Trigger Warnings, Born In Between, & Miranda July

Sep 9, 2016
Thomas Hawk via Flickr CC / flic.kr/p/dSuxV1

Demanding trigger warnings? Canceling speakers? Shutting down comedians? College students today make the political correctness of the past seem tame. Today, is oversensitivity ruining education? We’ll also look at the roots of extreme protectiveness in a nation where police officers are stationed at more and more high schools…a story about what happens when school discipline meets law enforcement. And while the trans-gender movement gains ground, we’ll explore the shockingly common occurrence of doctors assigning gender to intersex babies. 

Small Colleges, Big Challenges

Jul 11, 2016
courtesy of Colby-Sawyer College

Nationwide, many smaller institutions are struggling to survive due to dwindling enrollment, rural locations, and doubt about the inherent value of a liberal education.  We talk with two New Hampshire college presidents to find out how they're facing these new economic realities and an uncertain future.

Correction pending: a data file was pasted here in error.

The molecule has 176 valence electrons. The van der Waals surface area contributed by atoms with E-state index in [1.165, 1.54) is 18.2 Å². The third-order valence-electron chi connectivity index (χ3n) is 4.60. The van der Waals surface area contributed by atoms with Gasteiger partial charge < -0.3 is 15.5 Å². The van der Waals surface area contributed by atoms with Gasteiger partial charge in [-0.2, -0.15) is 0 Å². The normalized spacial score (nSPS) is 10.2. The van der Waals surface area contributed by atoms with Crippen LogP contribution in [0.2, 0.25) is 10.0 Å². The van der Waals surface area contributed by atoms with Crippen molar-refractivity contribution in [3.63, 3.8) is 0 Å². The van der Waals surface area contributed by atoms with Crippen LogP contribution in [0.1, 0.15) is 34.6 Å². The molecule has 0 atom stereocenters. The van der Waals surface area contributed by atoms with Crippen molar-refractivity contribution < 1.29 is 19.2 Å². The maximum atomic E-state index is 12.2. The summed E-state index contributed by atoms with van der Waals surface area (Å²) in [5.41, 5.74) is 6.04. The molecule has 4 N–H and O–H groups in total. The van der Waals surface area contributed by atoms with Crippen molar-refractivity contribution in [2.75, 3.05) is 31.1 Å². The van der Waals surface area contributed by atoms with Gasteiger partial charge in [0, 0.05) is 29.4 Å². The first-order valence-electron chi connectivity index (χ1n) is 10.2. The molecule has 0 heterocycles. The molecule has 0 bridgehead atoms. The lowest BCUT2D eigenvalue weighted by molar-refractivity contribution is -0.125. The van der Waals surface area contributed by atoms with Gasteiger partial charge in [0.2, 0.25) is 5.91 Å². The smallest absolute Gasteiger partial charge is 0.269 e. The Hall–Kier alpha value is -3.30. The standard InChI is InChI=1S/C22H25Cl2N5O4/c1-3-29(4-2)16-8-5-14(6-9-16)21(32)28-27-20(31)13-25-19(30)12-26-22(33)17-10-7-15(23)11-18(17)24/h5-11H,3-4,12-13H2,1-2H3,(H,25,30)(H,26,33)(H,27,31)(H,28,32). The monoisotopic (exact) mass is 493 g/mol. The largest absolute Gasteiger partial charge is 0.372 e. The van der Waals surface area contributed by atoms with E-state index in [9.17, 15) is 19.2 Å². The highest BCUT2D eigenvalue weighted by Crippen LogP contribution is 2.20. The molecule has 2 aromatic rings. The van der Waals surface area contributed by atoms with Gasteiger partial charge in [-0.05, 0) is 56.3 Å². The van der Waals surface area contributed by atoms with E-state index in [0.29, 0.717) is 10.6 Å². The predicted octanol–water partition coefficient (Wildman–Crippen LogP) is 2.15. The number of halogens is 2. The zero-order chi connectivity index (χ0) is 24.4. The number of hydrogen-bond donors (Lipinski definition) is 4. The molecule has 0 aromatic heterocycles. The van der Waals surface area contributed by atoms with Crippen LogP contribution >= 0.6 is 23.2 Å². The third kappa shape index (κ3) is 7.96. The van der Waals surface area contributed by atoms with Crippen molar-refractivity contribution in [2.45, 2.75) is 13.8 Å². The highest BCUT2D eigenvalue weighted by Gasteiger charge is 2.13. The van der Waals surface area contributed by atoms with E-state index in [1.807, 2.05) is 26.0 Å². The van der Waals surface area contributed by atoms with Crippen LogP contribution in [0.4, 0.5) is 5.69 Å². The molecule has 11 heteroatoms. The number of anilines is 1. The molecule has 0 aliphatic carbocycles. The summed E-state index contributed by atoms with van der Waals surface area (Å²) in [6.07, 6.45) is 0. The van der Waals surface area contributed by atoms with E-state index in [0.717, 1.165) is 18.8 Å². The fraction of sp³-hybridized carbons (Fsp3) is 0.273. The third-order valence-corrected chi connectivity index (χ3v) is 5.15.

GUESTS:

  • Scott Carlson, Senior Writer with the Chronicle of Higher Education.
  • Dr. Kim Mooney, incoming President of Franklin Pierce University. She is a Franklin Pierce alumna, formerly Provost and Vice-President for Academic Affairs, and served on the board of trustees of Franklin Pierce College.
  • Dr. Susan Stuebner, President of Colby-Sawyer College in New London, N.H.  She took office July 1st.  Previously she was Executive Vice President and Chief Operating Officer at Allegheny College in Pennsylvania.


Jason Moon for NHPR

School may be out for the summer, but some teachers in New Hampshire have been keeping busy by becoming students again. At a teachers’ workshop in Keene, educators brushing up on their Civil War history.

Chris Ball via Flickr CC / https://flic.kr/p/fgCbCo

Last year, President Obama toured a federal prison in Oklahoma - an unprecedented move for a sitting president and a clear sign of the administration's focus on criminal justice reform. Among its proposed reforms is a call to "ban the box" – which would move or remove questions about a job applicant's criminal history. Today, should the box also be banned from college applications?

Then, hip hop has been key to the runaway success of Hamilton...suddenly people are rapping about American history. Now, an educator and lyricist is applying that formula to the classroom.